SSi Forum

Tiny questions with quick answers - continuing thread


#6483

:shrug:


#6484

Has anyone tried any of these online courses? Were they helpful at all? (mainly asking for picking up extra vocab as SsiW is definitely No.1 for speaking practice)


Canolradd mynedisf
#6485

How might I write

‘There’s no charge on my phone’?


#6486

When someone asks you how long have you been learning, SSiW gives an answer with am (am biti mis, for example).

But if you want to be more precise, can you use ers like ers blwyddyn a dau mis or ers Gorffennaf 2018, for example?

This tense doesn’t exist in Italian and I haven’t a very clear idea about how to use it in English as well!


#6487

“Mae fy ffôn 'di marw!”?

“Gwefr” is charge, “gwefru” to charge. I don’t know whether “does na’m gwefr ar fy ffôn.” is correct though.


#6488

Yes, “ers” is good. (Remember saying fis after 2.) :grinning:

“Dwi’n dysgu ers mis Awst, 2011.”


#6489

Uh, right, thanks. I must speak about months more often to remember those!:smile:

By the way one more doubt on the tense.
If I want to say I had been learning

O’n i wedi bod yn dysgu?


#6490

Hi I’m struggling with that tricky emphasis SY’N verses YDY choice. I found a post on Reddit that seemed to make it seem understandable but then came up against “Pa un sy’n well gyda Sian” and then “Fy Hoff Beth ydy nofio yn y môr”.

Have I got this right? The first has the emphasis on “which one” not Sian who is the person doing the thing. Emphasis on thing not the person, so the verb bit is the preferring but the emphasis is on the subject of the preferring not Sian who is doing the preferring?:worried:

The second sentence has the emphasis on “fy hoff beth”. Which is straight comparison? like The cat is black.:hushed:

Also do the question words have their own patterns as in "pa " always uses sy’n
Beth always uses ydy
Ble yw ?
Or would that be too easy?
Any help would be appreciated
Confused and dispairing Jo

This took me ages to,write so any tricks to help sort this out?


#6491

Yes. :+1:

@jo-hornagold1 This should help …


#6492

Yesssss! Thanks so much!


#6493

From the look of them they are quite good but I’ve not used them before. I did register and do half of an online course, but not one of these, a few years ago, and the best I could say was that it was acceptable because what I entered on my keyboard wasn’t what came up on the screen and the techie people were no longer involved in it. But these ones look as though they are free. Give it a go, tell us how it goes.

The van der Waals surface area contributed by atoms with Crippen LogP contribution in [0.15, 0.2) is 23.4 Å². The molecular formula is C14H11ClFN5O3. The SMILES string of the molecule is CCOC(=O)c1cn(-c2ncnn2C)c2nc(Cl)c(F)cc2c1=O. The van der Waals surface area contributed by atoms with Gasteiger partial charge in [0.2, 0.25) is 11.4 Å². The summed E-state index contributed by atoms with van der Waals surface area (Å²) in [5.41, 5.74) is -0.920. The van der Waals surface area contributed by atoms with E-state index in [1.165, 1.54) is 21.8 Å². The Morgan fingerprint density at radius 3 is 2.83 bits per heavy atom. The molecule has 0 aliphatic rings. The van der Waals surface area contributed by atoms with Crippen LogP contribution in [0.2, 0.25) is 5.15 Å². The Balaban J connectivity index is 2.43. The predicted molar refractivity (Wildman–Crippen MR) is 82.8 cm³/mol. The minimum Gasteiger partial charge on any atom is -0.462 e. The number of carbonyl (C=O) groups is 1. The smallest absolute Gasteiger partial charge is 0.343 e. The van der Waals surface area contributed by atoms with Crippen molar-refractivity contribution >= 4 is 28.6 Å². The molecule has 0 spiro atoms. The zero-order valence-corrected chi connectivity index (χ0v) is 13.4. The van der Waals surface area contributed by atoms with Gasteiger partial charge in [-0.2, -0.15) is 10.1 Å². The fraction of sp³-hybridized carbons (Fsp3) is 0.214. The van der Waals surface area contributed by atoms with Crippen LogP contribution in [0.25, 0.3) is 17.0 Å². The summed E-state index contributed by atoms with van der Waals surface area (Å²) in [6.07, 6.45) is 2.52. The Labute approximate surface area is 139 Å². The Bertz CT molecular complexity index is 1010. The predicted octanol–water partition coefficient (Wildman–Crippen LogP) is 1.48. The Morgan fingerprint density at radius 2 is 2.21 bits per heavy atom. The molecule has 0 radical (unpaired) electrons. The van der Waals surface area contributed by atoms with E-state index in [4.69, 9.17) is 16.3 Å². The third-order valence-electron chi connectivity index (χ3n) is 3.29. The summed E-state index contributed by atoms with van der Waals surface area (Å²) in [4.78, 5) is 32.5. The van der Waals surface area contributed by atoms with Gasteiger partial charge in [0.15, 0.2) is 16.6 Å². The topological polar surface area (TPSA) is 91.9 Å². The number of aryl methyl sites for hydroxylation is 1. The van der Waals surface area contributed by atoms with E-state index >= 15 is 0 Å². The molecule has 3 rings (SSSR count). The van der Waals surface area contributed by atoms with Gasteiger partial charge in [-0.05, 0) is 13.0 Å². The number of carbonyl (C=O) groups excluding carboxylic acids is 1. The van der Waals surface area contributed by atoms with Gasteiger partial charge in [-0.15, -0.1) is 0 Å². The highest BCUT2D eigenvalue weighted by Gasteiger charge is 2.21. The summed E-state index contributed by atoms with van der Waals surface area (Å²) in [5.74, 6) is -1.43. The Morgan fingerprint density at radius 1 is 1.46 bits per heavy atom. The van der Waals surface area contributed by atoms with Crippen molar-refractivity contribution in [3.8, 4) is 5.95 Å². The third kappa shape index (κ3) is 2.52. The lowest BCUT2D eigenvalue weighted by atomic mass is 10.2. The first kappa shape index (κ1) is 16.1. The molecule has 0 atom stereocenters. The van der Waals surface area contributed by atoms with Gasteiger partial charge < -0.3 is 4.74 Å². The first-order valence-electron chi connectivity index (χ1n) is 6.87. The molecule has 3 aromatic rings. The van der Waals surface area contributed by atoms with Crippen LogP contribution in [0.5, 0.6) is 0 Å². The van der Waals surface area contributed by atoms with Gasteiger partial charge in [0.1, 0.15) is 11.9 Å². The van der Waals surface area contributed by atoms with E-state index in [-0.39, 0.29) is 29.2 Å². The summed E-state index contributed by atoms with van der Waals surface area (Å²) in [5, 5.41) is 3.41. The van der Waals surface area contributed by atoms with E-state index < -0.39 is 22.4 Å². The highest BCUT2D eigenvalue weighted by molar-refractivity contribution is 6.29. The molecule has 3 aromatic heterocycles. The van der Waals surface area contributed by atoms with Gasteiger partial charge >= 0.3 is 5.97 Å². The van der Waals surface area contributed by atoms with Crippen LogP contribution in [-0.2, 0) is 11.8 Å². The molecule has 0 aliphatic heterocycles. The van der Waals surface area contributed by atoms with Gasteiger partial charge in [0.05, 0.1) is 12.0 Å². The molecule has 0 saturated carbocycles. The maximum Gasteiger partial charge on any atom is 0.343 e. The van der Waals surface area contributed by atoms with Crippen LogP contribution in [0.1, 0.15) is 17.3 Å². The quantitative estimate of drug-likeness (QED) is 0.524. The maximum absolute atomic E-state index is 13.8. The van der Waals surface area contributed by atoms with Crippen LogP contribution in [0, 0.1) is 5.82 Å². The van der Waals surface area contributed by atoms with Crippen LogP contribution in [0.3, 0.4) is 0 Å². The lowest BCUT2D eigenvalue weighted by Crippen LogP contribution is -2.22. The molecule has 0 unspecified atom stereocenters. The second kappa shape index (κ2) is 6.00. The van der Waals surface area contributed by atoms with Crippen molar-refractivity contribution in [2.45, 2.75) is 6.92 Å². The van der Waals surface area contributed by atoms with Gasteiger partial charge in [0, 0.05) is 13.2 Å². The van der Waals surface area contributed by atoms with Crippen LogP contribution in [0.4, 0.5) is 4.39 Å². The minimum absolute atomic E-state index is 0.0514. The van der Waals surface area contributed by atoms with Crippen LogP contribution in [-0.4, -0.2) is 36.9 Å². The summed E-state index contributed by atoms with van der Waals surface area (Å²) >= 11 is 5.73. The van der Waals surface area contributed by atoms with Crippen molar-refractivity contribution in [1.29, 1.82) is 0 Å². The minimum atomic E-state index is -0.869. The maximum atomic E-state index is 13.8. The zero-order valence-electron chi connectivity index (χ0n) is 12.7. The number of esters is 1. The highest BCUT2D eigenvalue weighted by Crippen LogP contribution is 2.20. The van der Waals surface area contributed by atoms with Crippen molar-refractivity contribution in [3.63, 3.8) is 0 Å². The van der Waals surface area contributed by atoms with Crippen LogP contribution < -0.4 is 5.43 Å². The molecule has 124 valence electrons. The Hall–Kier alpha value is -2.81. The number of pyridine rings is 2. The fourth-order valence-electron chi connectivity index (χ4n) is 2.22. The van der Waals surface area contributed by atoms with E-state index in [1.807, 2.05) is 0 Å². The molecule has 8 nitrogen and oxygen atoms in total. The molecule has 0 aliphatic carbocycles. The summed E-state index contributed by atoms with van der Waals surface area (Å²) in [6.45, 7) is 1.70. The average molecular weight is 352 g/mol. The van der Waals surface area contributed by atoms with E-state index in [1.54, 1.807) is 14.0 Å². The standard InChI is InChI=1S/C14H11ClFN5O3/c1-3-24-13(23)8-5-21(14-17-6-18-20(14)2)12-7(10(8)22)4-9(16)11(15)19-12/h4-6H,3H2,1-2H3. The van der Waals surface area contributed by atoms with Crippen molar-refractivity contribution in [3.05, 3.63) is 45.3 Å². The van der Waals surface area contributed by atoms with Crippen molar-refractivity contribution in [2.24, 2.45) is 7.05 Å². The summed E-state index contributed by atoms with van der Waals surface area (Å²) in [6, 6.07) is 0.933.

#6494

Dal can also mean “to hold onto” something to … onid e? Is it not?


#6495

Common phrase for getting the kids/humans in Mid Wales I heard…was “pigo lan” - picking up
In North you could swap ‘lan’ for ‘fyny’

Pigiad gwaed being a blood test haha


#6496

.
Ffa pob - Baked beans

(pobi - to bake)
Popty - bakery (bakehouse)

Popty ping - fun word invented by a kid a while back to mean Microwave (Meicrodôn)


#6497

Gisella … to answer your question … ‘dim byd’ is not originally or technically “nothing” … it means ‘anything’ traditionally … dim is not directly translatable into English as “no” either (although basically the same concept) - zero is a hindi invention for the strange notion of nothing … there isnt even a true vacuum in the universe!

… but in modern Welsh revival terms its been used as ‘No’

Sa i’n gwybod dim byd is good Welsh … but ‘unrhywbeth’ will be understood although a bit less natural to older ears

No where I need Gareth or Sioned (neu pwy bynnag) … is for the use of “rhywbeth” to mean anything in context … as the ‘un’ part of unrhywbeth can be dropped!

Rhywbeth arall? Anything(something) else ?


#6498

Ive heard ‘Dwi’n gwybod dim’ but dont take this as gospel


#6499

yes - dal has a few meanings: to catch, to hold, to continue, to detect


#6500

Use of ‘dyma’ … Dyma ti - Here you are/Here you go / Dyma fe - Here it is… etc

Dyna ni —> Na ni - “Well there we are” …Dyna = There … further away (historically beyond arm reach)

Dacw (yonder) is even further away than dyna


#6501

Didnt know about ‘to detect’ :open_mouth:


#6502

It’s very closly linked with ‘catch’ in it’s ‘detect’ useage - to detect someone in the act =
dal rhywun wrthi / dal rhywun ar y weithred